Gorillas have almost unilaterally been portrayed as soldiers and warriors in nearly every incarnation of Planet of the Apes lore, aside from a few exceptions in the Marvel and Malibu runs, so Bardan, described as playing “many roles, librarian, archeologist, physician, detective,” could emerge as one of the better creations of the BOOM! line. He provides the issue’s humor, trailing off on tangents while speaking, and claiming, in regard to mankind’s past fixation with guns, that “500 years ago, every human owned one. On his sixteenth birthday, a boy would be given an automobile and an assault rifle.” This style of humor fits nicely with both the films and the TV series, in which tongue-in-cheek observations of human society and behavior abound.
There’s always a downside, and in the case of BOOM!’s POTA series, the main problem is the artwork. Though visually striking, and clearly the work of a skilled illustrator, the interior aesthetic seems a bit off for a Planet of the Apes story. I realize the creators purposely presented something new and unique, and that’s laudable, but it’s difficult to reconcile Alaya’s elaborate, theatrical garb, the Renaissance attire of Mak’s inhabitants, or the presence of dirigible airships with the primitive, agrarian ape society seen on film. Granted, neither Skintown nor Mak are Ape City, and this is an era separated from the films by many centuries, so certain allowances can be made for the difference in appearance, but the effect is still jarring. (On the plus side, the humans’ garments fit well with how the human peasants dressed on the TV series, and the dirigibles are at least in keeping with similar airships appearing in the Marvel run.)
The bigger problem lies in how chimpanzees are drawn, particularly Alaya. The chimps sport extremely human-like facial features, especially with regard to eyes and noses, yet gorillas and orangutans resemble their film counterparts. Compounding the issue, Alaya wears a low-cut dress showing that she lacks any hair on her neck, shoulders and chest. Evolved or not, she is still a chimpanzee, and should thus have a body covered in hair; unfortunately, with all due respect to the talented Carlos Magno, the lack of body hair makes her come off as a masculine human female with sideburns. The way she’s drawn, Alaya more resembles Rick Baker’s makeup design from Tim Burton’s 2001 Apes remake than she does the classic John Chambers look for the original films-she’s far more Ari than she is Zira, and that’s not likely to sit well with fans. It’s a questionable art choice, and I can only hope that will change in future issues.
Moreover, “The Long War” contains several plot elements we’ve already seen. Marvel’s “Terror on the Planet of the Apes” involved an attempted murder of the Lawgiver, while “Future History Chronicles” opened with a human assassin killing a politician to spark a war; Mr. Comics’ Revolution on the Planet of the Apes showed how ape society changed for the worse following the assassination of a pro-peace Lawgiver; and Malibu introduced an anti-human faction called the Aldonites, analogous to the Caesarists. (Curiously, the Caesarists were named in honor of Caesar, while the Aldonites followed the teachings of Caesar’s enemy, Aldo, yet both groups espoused the same simian-centric stance.) Story similarities are far less of an issue than the art problems, however, as Gregory clearly knows how to forge a solid tale.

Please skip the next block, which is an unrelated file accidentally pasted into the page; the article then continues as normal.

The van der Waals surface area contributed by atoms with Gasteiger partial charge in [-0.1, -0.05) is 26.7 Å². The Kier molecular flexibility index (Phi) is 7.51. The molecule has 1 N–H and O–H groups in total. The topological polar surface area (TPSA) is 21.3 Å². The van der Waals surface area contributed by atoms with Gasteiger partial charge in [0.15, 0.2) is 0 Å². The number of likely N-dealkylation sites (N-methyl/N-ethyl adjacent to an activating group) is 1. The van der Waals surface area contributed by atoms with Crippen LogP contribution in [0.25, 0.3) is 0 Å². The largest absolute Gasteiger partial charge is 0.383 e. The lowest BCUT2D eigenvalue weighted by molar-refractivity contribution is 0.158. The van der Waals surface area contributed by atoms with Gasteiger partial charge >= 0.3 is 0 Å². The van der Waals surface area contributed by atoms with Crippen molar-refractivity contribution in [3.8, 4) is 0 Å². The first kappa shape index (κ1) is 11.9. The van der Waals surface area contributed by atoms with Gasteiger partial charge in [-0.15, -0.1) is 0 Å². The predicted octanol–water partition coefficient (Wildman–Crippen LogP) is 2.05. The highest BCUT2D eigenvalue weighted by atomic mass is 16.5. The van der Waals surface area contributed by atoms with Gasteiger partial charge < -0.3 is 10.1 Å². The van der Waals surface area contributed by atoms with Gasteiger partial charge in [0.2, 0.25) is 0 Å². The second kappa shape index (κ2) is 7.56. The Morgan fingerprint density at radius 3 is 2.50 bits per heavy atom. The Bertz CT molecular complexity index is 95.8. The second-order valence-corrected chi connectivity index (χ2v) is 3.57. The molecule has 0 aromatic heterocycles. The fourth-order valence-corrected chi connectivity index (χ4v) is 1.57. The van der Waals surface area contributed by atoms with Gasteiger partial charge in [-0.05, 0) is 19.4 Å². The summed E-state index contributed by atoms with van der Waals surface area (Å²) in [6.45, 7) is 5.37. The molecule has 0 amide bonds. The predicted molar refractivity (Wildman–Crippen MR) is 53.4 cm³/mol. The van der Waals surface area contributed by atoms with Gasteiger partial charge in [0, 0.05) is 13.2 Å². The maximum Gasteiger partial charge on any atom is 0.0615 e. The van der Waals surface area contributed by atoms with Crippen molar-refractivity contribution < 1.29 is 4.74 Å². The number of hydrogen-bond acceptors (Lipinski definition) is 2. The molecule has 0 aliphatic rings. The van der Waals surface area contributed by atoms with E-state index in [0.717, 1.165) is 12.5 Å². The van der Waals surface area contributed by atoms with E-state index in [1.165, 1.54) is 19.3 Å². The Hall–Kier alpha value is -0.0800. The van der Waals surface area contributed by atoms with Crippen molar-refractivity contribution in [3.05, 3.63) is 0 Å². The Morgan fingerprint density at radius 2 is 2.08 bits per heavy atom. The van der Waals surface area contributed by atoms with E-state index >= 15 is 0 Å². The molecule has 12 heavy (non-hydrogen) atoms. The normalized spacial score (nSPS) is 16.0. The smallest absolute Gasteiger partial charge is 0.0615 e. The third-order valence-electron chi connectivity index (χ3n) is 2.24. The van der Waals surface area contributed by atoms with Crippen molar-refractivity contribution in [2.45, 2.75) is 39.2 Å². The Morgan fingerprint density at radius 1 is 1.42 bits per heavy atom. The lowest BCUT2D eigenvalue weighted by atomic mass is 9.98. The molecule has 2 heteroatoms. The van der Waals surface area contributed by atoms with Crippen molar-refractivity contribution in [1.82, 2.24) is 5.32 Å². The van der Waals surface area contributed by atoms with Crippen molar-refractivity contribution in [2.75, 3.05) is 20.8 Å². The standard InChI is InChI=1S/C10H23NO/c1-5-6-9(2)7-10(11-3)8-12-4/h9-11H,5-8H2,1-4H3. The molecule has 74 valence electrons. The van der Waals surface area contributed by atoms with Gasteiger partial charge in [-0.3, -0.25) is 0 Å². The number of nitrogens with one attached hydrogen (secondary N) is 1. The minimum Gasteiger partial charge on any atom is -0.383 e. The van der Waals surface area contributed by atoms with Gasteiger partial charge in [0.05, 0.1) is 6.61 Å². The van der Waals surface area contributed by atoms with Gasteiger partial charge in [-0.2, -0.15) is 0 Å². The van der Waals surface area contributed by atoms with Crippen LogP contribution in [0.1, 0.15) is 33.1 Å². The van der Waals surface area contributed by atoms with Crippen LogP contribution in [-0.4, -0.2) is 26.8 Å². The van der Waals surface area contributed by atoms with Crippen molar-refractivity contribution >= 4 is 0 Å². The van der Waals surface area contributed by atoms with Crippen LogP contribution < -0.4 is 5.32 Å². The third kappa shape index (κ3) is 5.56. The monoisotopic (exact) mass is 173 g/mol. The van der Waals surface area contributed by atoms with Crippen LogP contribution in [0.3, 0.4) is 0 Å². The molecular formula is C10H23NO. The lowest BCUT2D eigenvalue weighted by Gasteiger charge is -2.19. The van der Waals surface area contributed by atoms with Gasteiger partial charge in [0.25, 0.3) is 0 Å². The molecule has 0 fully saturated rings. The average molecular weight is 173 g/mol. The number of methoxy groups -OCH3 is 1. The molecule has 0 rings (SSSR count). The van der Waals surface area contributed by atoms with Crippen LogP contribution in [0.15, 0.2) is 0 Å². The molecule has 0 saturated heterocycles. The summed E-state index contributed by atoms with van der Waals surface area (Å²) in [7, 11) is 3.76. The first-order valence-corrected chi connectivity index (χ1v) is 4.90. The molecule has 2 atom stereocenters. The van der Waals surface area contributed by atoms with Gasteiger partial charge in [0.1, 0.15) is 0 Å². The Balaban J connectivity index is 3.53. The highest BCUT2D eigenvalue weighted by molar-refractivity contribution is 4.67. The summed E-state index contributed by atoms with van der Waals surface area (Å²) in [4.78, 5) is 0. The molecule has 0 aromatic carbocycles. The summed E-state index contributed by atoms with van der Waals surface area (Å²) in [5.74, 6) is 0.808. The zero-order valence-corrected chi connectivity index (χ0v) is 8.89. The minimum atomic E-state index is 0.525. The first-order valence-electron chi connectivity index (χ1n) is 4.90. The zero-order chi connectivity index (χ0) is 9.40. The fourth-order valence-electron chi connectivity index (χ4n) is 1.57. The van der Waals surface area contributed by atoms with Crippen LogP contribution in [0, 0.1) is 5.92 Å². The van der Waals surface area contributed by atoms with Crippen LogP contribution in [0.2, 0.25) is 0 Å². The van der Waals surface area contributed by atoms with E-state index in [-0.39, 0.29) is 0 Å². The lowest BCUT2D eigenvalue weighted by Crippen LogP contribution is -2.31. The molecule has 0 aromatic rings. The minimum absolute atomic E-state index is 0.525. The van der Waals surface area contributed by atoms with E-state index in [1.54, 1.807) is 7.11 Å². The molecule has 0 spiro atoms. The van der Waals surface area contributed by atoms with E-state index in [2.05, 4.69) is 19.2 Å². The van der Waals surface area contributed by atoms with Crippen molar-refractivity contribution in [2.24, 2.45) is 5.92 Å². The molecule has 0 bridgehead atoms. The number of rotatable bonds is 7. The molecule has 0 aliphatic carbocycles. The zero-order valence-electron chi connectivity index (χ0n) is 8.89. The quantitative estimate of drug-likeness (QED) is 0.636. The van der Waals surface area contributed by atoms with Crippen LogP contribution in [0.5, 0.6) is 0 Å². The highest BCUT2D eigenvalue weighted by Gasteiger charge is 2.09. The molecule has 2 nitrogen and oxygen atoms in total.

That said, the multiple-cover gimmick is overused in comics, intended to make über-fans purchase several copies of the same issue. Issue #1 was printed with four cover variants (plus a fifth design announced but unused). At a hefty price of $3.99, that equates to a whopping $16 for fans determined to track down every alternate cover for issue #1. Granted, it’s not a problem specific to BOOM! or Planet of the Apes, but it could be annoying for completist fans on a limited budget.
THE UNEXPECTEDLY COOL:
Nix, the gorilla butcher, is said to have “burned Delphi to the ground.” In 1974, Power Records released a POTA audio adventure titled Mountain of the Delphi, set in the ruins of former Philadelphia. It’s unknown if Gregory plans to elaborate on Nix’s attack on Delphi, or if the allusion to the Power Records tale is intentional-but if he does choose to tie the two stories together in a future issue, that would provide a wonderful Easter egg for Apes fans (an Easter ape, if you will).
THE BOTTOM LINE:
Despite art snafus, BOOM! Studios and Daryl Gregory are off to a strong start story-wise, and I’m excited to see what’s to come. The greatest obstacle this series could face, however, has nothing to do with quality, but rather the historic unlikelihood of POTA comics achieving long-term success. Gold Key adapted only the second film; Marvel’s run, though well-received, ran for only 29 issues; Malibu offered only 24 monthly issues, plus several miniseries and one-shots; Argentine publisher Editorial Mo.Pa.Sa. produced only seven issues based on the TV series; Brown Watson published only three hardcover annuals containing comic strips; Dark Horse’s title was prematurely cut short after only nine issues, due to the failure of Burton’s film; and Mr. Comics released only a single miniseries before dropping the license.
Each of these publishers’ work was enjoyable, yet none lasted for more than a few years-some far less. Will BOOM! succeed in finding a proper audience and outlive its predecessors? Hopefully, comic book readers will embrace it as fully as it deserves, as it’s been far too long since there’s been an ongoing Apes comic in stores, and I’d like to continue enjoying this one for years to come. My advice, paraphrasing Doctor Zaius: Look for it, Taylor-you may like what you find.